In a sense, Riley and Amelia seemed to be a plot device to get the story rolling. Although they were at the centre of the novel, there were several other small sub-plots occurring simultaneously. Lydia wants her ex-boyfriend back, Toby is worried about his divorced father and Emily is convinced that there is a ghost haunting the Art building. At times I found it hard to believe that two new students could really cause so much fuss, but then I remembered when two incredibly attractive, blonde German exchange students came to my school for a year - yep, everyone was obsessed.

The ghost aspect of the novel intrigued me. I'm not exactly a fan of fantasy or ghost stories and I wasn't sure how Moriarty was going to successfully pull of a ghost story in a modern setting without making it horribly cheesy. What actually panned out impressed me - the idea that each of us has a metaphorical "ghost" haunting us. It wasn't until near the end of the story that I realised that this was what Moriarty was trying to say and I was quite pleased with this conclusion. Of course, there is an actual "ghost" in the story (well, I believe that there was) but it managed to fit into the plot without seeming too out of place or unbelievable.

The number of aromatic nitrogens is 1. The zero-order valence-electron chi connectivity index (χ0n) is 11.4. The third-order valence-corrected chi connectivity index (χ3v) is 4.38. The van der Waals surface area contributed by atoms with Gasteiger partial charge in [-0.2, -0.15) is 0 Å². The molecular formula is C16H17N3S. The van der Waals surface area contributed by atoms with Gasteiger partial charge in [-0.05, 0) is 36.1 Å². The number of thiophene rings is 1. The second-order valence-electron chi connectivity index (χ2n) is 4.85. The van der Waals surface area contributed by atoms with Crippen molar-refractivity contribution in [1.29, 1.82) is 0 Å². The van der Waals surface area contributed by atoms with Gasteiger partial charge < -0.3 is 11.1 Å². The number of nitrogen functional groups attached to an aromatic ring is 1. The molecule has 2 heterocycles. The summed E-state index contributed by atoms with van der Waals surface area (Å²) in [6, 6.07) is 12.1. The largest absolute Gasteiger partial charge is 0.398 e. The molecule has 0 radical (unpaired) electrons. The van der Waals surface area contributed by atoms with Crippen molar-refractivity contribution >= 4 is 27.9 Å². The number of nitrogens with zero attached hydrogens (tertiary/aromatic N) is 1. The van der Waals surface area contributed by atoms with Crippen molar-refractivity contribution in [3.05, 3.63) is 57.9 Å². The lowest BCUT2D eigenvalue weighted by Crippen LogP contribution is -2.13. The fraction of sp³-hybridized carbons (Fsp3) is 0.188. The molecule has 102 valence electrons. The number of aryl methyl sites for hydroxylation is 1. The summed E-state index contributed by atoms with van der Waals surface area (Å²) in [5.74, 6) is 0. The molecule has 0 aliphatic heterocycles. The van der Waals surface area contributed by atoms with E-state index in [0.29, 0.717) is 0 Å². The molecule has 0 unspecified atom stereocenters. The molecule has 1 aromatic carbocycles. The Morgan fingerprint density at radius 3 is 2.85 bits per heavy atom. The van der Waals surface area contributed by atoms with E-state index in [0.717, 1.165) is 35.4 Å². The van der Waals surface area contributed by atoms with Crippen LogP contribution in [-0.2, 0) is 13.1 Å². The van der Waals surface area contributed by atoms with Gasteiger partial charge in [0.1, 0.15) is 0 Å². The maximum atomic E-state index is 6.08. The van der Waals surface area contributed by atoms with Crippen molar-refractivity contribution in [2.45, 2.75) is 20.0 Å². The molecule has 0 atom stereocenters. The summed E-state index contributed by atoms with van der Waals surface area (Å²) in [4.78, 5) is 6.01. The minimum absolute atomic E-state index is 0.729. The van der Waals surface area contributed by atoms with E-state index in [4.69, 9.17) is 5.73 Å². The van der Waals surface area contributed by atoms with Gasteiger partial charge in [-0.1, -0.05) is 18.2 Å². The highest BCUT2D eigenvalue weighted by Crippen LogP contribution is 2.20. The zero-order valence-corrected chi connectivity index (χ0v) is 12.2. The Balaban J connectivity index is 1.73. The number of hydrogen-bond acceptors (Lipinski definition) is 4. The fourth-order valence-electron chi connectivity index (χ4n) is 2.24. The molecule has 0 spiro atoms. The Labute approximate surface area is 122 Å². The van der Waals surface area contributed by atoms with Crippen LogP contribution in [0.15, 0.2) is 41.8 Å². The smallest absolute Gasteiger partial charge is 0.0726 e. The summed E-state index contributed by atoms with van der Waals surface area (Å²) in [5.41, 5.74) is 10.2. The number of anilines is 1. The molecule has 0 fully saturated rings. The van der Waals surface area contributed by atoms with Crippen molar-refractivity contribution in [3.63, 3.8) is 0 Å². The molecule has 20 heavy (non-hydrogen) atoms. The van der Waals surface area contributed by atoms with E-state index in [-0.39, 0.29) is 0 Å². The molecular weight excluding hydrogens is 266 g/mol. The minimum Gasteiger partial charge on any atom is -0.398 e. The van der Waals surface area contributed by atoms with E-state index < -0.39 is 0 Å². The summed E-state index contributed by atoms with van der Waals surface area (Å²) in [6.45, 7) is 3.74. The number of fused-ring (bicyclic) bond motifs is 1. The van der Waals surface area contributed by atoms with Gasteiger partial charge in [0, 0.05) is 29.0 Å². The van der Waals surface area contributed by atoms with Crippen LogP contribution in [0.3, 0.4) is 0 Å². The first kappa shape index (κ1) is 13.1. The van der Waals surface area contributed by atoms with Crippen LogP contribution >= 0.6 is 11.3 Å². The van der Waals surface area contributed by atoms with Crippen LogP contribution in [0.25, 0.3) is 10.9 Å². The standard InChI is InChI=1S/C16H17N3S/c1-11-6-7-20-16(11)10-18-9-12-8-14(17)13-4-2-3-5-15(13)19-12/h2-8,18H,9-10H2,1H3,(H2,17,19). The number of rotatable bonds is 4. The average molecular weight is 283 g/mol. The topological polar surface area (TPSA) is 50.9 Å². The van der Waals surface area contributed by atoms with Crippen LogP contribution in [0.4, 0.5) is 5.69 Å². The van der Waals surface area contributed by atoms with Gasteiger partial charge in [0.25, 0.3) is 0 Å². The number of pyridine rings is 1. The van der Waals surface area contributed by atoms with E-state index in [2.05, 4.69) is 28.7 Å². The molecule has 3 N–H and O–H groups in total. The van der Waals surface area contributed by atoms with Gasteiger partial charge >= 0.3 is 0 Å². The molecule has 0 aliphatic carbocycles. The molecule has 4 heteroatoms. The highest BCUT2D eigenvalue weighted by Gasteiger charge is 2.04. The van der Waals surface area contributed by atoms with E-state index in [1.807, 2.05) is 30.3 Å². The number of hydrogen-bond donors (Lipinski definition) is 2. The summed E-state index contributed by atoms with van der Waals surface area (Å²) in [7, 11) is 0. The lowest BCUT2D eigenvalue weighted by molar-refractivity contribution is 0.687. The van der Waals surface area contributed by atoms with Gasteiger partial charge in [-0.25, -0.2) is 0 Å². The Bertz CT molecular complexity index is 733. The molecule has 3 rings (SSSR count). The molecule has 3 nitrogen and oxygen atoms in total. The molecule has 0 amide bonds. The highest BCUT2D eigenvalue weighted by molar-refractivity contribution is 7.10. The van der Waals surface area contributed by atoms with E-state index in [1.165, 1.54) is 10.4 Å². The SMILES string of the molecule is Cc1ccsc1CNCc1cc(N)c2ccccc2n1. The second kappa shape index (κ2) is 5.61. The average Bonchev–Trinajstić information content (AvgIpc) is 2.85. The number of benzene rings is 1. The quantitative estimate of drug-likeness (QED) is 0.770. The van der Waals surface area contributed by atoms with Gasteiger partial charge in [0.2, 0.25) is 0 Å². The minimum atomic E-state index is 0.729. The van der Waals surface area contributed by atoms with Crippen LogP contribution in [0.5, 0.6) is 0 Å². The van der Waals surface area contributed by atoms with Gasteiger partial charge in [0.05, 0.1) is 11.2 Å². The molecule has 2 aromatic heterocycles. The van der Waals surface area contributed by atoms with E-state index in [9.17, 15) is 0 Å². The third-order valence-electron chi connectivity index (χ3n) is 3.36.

All in all, I'm very pleased with Moriarty's latest novel. If I have to be totally honest, I think it's impossible for me not to like any of her books. Moriarty is one of the few writers from my teen years that I still love as an adult - her characters are insanely quirky yet realistic, she utilises a different epistolary style for each novel and each of her books surrounds some sort of mystery. I honestly wish that my high school years were as exciting as those that I've read about at Ashbury. Another 10/10 from Jaclyn Moriarty!